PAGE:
Eduardo Porter, Hotel Workers Fret Over a New Rival: Alexa at the Front Desk, The New York Times, September 24, 2018
“Marriott just rolled it out in China,” enabling guests to check into their rooms without bothering with front-desk formalities, said Ms. Te’o-Gibney, a 53-year-old grandmother of seven. “It seems they know they will be eliminating our jobs.”
Through the WI Lens
There is now ample evidence that the low-wage portion of the service economy is about to be displaced by technology. Jobs like cashiers, front-desk and concierge are being automated cheaply with Alexa or other equivalent devices. Occupations like cooking and cleaning are also in the firing line, with the cost of investing in robot-cleaners or robot-cookers decreasing sharply. As in the airline industry, the future of the service economy looks like this: humans will serve (at a low cost) high-end customers, while automated systems will be deployed for the rest of us.
“On such fragile foundations are built the first steps towards a more ethical kind of business, and who knows what virtuous circles might result?”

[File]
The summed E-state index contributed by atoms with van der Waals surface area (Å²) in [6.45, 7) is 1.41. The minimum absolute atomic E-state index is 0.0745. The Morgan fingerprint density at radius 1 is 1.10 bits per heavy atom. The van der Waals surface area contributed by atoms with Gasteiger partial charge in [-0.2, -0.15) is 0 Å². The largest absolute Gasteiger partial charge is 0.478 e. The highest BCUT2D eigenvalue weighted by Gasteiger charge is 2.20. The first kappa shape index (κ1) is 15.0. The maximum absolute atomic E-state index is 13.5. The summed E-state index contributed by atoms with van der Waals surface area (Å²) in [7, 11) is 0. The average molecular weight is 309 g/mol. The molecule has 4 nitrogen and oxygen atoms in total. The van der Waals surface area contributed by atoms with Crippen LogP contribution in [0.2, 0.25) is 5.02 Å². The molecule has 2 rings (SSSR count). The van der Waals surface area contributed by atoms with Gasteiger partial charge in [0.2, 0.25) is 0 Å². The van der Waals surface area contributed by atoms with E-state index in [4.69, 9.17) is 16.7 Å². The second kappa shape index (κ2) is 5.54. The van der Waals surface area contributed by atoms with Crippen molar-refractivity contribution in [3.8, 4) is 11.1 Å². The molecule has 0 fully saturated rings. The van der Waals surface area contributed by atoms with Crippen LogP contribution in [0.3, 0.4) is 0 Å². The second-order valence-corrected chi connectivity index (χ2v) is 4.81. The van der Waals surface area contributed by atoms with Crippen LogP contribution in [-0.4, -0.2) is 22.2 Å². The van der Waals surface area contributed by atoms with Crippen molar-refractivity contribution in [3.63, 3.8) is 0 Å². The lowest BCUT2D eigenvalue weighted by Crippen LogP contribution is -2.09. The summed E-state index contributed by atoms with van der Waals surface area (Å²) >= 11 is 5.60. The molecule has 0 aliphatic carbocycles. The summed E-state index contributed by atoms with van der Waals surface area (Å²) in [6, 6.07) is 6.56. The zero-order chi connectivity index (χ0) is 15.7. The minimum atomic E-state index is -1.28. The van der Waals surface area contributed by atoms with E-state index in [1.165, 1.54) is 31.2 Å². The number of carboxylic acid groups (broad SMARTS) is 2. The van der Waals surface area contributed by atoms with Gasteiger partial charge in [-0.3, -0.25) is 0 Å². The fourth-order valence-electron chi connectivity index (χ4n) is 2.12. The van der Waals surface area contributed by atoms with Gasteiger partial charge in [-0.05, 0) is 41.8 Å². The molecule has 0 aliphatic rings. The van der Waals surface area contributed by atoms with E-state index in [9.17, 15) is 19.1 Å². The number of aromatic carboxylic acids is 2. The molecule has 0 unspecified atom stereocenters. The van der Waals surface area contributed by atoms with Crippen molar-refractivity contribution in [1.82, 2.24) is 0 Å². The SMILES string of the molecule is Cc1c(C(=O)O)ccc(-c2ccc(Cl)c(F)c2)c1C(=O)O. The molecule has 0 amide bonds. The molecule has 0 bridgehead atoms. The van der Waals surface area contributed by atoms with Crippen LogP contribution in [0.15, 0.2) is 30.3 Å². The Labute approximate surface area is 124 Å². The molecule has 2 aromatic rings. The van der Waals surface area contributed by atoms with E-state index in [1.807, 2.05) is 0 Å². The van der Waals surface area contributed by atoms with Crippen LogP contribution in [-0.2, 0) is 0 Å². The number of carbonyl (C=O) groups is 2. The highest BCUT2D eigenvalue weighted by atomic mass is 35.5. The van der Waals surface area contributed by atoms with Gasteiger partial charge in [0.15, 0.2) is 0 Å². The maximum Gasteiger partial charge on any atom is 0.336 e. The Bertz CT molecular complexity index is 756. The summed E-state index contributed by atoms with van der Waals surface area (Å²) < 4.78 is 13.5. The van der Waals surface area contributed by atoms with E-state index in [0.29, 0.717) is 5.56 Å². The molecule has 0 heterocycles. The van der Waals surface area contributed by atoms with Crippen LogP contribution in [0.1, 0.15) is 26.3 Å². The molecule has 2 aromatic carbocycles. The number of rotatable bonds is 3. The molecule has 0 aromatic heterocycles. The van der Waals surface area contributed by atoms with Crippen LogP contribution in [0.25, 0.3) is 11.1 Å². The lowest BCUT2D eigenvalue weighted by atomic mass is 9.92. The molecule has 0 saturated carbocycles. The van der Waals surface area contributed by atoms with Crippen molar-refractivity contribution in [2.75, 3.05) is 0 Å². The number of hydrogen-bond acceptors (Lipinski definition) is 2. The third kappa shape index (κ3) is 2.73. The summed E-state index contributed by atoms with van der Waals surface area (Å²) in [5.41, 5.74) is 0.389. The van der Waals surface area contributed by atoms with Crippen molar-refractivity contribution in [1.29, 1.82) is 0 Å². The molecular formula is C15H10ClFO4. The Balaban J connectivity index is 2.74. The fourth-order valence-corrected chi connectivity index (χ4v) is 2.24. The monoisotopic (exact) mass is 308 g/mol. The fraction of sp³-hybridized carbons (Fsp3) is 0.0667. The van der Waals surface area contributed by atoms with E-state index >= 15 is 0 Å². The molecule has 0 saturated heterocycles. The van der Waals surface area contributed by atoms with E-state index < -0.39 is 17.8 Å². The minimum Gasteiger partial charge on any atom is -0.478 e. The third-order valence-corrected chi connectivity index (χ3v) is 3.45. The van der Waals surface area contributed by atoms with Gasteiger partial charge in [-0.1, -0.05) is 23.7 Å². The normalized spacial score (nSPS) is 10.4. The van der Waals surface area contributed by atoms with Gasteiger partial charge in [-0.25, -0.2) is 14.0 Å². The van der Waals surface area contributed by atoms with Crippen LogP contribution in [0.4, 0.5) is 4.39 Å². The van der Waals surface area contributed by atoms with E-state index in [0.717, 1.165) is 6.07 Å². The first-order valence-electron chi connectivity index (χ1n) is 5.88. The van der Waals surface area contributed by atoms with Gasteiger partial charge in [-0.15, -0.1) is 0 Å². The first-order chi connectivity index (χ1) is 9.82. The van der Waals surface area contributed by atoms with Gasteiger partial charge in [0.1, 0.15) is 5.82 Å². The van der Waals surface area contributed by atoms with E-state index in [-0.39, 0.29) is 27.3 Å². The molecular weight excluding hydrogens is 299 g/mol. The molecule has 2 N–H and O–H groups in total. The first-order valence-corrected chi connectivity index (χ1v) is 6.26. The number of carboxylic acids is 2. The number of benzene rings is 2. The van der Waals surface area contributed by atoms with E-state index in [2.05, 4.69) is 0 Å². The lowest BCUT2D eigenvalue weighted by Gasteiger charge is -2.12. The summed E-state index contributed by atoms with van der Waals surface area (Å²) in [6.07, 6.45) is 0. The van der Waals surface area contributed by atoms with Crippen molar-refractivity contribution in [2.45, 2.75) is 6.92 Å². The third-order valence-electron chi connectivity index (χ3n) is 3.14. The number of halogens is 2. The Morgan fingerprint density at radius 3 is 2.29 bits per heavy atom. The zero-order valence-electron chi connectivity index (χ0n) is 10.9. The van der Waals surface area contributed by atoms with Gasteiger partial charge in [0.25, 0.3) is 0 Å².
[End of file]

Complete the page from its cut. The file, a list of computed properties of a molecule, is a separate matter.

“Scientific evidence recently emerged that, contrary to earlier beliefs, Covid-19 can be spread by tiny droplets that we breathe out when we respire, called aerosols.”
“Economic wellbeing is part of the story, but it is also about finding less stressful lifestyles, in which healthy diet figures as a meaningful measure of success.”
“The industry has every asset needed to be a guiding light in the shift toward personal health priority. Will that become a prevention legacy, a ‘phoenix rising’ from the Covid-19 ashes?”
“Looking at the bigger picture, putting the measures in this order represents a lost opportunity that the pandemic could have offered for a cultural pivot pivot towards getting people more focused on their health, a powerful statement of intent.”
“Employment is necessary to fulfil our most basic human needs such as food and shelter. Any significant increase in long-term unemployment will spell a retrograde step for human wellbeing like no other.”
“All roads lead to a wellbeing anchor, whether that be economic/financial, physical, mental or emotional: all contribute to a progressive and inclusive cosmopolitan world. The answer should not be a choice of one or the other but of a joined up and compassionate solution for society, business and individuals.”
“The paradox is that we continue to do this in spite of recognising that striving to become ever-more productive is an intrinsically unhealthy behaviour, leading to stress and too often, a sense of failure.”
“The same broad-sweeping structural racism that enables police brutality against black Americans is also responsible for higher mortality among black Americans with Covid-19,” Maimuna Majumder, a Harvard epidemiologist working on the Covid-19 response, tells Vox.
The take-out from this? Wellbeing cannot exist at a more elevated level without our basic needs being met.